VOD film review: Jellyfish
Laurence Boyce | On 26, Jun 2019
Director: James Gardner
Cast: Liv Hill, Sinead Matthews, Cyril Nri
Opening with a montage depicting the town of Margate – a mixture of faded seaside glory and harsh tower blocks and council estates – Jellyfish firmly establishes itself as a piece of work that adheres to the tropes of British Social Realism. And, in telling the story of a young teenage girl who is the de facto carer of her younger siblings and her mother, the film continues to nail its colours to the mast. But while first-time feature director James Gardner uses an aesthetic that is familiar to all those who are fans of British cinema, the film still manages to bring fresh perspectives to the genre, partly thanks to an amazing performance by Liv Hill in the lead.
Sarah (Hill) gets up every morning, feeds her younger siblings and checks on her mother who is often too ill to get out of bed. She tries to fit in school – where she faces bullies and taunts on a regular basis – alongside a job at an amusement arcade to get some money and keep her family from completely falling apart. But Sarah is close to snapping point, with a life predicated on fulfilling everyone else’s needs. She resorts to increasingly desperate – and degrading – measures to keep everything together. With moments when it seems like her mother is almost deliberately sabotaging anything that could be construed as happy, things look bleak.
But when Adam Hale (Cyril Nri), Sarah’s performing arts teacher, notices her sharp and witty comebacks to the bullies that bother her, he suggests that she perform a stand-up set in the school’s forthcoming talent show. Sarah might have a chance at finding something that finally belongs to her.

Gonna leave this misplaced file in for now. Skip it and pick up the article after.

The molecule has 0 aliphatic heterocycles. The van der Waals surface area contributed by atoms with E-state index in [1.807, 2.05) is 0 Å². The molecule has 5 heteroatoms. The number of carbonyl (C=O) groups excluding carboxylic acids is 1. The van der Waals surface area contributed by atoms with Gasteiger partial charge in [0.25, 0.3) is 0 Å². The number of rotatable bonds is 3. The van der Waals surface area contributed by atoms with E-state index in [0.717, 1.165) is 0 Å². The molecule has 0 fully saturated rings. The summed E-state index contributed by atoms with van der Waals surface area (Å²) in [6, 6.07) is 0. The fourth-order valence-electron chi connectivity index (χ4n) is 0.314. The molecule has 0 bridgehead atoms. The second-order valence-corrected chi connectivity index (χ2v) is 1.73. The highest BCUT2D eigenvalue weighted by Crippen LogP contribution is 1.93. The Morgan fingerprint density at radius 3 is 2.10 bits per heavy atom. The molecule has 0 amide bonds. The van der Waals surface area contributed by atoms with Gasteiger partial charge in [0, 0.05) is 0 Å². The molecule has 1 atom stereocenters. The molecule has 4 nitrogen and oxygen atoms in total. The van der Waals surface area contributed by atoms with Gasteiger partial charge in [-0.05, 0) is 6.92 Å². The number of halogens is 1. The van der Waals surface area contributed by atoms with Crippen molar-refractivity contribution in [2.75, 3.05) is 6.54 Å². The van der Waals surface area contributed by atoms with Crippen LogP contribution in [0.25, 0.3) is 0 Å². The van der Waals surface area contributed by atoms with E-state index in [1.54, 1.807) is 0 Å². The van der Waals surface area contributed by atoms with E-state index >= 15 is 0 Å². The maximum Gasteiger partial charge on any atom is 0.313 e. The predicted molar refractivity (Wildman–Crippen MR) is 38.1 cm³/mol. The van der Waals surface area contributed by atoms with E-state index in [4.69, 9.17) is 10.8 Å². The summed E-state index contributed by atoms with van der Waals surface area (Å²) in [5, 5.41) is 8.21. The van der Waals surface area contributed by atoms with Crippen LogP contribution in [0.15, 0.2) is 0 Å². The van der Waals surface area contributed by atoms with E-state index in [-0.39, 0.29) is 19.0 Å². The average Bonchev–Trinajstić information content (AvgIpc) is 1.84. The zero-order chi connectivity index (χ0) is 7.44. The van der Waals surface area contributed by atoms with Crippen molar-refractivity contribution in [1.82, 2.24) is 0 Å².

Those who are used to bleakness in British cinema will initially find themselves unsurprised by Jellyfish, as the narrative takes us on a journey of ever increasing misfortune. Every time there’s a bright spot we’re waiting for the inevitability of it all going horribly wrong – what else will we have learned from cinema over the past few decades? And aesthetically this is also a familiar world. Margate is a symbol of working class fun but also decay and malaise. The arcade lights may flash, promising cheap winnings from one-armed bandits, but the reality behind those places (both literally and figuratively) is much more sordid. The film also engages in a bit of pointed criticism of gentrification and those who would profit on the misery of others.
Yet for all its bleak familiarity, it is Liv Hill who provides a much-needed release. Her performance – a simmering anger and resentment alongside an astonishing resilience – becomes a beacon of rebellion and defiance, as misfortunes are piled upon her. Railing against the hypocrisy of the systems designed to help others and people who care only about themselves, she burns up the screen. She also conveys the desperation and sadness at not being able to live something approaching a normal life; the climactic scene is a tragic moment of facing reality and one of magnificent catharsis. One also has to commend Sinead Matthews for her role as Sarah’s mother, whose manic depression becomes the bane of everyone’s lives.
A strong and confident debut, Jellyfish may have elements that have been done before but there’s enough here to make Gardner and Hill important parts of the British film industry in the years to come.